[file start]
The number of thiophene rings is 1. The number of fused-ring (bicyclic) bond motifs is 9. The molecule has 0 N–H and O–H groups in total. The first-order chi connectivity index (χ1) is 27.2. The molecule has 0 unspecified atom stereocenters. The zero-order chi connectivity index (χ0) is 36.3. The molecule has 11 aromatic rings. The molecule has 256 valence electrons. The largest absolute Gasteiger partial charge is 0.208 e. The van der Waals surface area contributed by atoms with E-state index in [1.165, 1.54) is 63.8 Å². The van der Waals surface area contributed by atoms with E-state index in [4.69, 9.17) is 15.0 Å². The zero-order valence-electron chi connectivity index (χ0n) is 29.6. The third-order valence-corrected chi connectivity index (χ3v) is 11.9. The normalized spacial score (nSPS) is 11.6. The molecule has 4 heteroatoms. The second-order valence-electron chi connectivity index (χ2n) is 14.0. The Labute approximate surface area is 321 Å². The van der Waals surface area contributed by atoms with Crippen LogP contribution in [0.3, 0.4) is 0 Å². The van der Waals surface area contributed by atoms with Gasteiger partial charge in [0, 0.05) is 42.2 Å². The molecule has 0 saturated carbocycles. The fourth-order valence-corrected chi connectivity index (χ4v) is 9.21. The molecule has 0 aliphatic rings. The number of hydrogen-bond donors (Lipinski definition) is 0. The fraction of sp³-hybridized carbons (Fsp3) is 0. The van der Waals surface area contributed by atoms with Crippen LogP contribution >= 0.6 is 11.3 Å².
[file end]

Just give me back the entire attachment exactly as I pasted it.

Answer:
The number of thiophene rings is 1. The number of fused-ring (bicyclic) bond motifs is 9. The molecule has 0 N–H and O–H groups in total. The first-order chi connectivity index (χ1) is 27.2. The molecule has 0 unspecified atom stereocenters. The zero-order chi connectivity index (χ0) is 36.3. The molecule has 11 aromatic rings. The molecule has 256 valence electrons. The largest absolute Gasteiger partial charge is 0.208 e. The van der Waals surface area contributed by atoms with E-state index in [1.165, 1.54) is 63.8 Å². The van der Waals surface area contributed by atoms with E-state index in [4.69, 9.17) is 15.0 Å². The zero-order valence-electron chi connectivity index (χ0n) is 29.6. The third-order valence-corrected chi connectivity index (χ3v) is 11.9. The normalized spacial score (nSPS) is 11.6. The molecule has 4 heteroatoms. The second-order valence-electron chi connectivity index (χ2n) is 14.0. The Labute approximate surface area is 321 Å². The van der Waals surface area contributed by atoms with Crippen LogP contribution in [0.3, 0.4) is 0 Å². The van der Waals surface area contributed by atoms with Gasteiger partial charge in [0, 0.05) is 42.2 Å². The molecule has 0 saturated carbocycles. The fourth-order valence-corrected chi connectivity index (χ4v) is 9.21. The molecule has 0 aliphatic rings. The number of hydrogen-bond donors (Lipinski definition) is 0. The fraction of sp³-hybridized carbons (Fsp3) is 0. The van der Waals surface area contributed by atoms with Crippen LogP contribution >= 0.6 is 11.3 Å².